DORRIS, Cali. — It takes courage to ride a 600 pound animal. It takes physical strength and competitive spirit. Many adults wouldn’t give it a try, but at eight years old, it’s Lane Vaughan’s favorite thing to do.
“When I was three, four and five, I was really scared,” said Vaughan. “Then when I got older, it just seemed easier.”
“It’s an adrenaline rush,” said Lane’s father, John. “It’s almost like an addiction. Once you do it and you really enjoy it, that’s all you want to do.”
The addiction for John started when he was seven. Lane is eight, and he’s completely hooked.
“Ever since the time he could talk he wanted to rodeo, ride bulls,” said John. “He saw his dad do it and his cousins, and ever since he was crawling, he wants to be a cowboy.”
That’s not to say Lane doesn’t still feel nerves. He’s a tenth of the size of the animal he rides, but he’s driven by the excitement.
“I feel ready to do whatever comes,” said Lane.
On a calf, you never know what’s going to come, but there’s a more practical reason why Lane rides. Lane earns a belt buckle for all his successful rides. He’s already won more than ten specialty buckles, but he’s not only competing against the other riders, he’s in competition with the calf. Depsite a lifetime of bull riding himself, John knows the dangers.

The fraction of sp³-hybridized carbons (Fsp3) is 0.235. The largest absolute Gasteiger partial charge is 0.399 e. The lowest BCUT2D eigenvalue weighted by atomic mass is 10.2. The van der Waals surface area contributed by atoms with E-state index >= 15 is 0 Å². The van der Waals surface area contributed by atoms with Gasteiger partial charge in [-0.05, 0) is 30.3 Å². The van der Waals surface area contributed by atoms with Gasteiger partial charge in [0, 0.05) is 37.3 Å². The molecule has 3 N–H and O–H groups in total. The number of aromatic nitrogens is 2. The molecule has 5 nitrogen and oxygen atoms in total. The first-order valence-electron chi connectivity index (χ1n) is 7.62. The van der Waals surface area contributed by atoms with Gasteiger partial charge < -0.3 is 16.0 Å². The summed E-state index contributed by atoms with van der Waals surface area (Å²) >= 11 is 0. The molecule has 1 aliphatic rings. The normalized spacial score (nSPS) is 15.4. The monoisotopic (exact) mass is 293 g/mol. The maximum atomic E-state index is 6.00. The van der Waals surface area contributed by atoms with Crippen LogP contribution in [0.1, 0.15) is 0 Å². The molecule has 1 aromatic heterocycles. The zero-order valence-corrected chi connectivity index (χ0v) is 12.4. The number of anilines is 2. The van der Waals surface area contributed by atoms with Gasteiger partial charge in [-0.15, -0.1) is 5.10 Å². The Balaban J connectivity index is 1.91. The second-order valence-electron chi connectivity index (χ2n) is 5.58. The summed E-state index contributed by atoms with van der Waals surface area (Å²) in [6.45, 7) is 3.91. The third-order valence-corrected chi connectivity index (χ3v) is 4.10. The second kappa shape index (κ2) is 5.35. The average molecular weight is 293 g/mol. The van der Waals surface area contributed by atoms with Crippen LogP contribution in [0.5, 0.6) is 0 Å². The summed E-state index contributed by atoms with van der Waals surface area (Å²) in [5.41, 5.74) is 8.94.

“It’s nervewracking,” said John. “There’s always that potential to get hurt or injured.”
John has suffered numerous injuries, resulting in five surgeries, essentially ending his rodeo career, but he still aims to support Lane as much as he can.
“I just step back and let them make their own choices, even though he’s eight,” said John. “It’s something he wants to do, and it scares the heck out of me, but he’s living his dream and that’s what he wants to do.”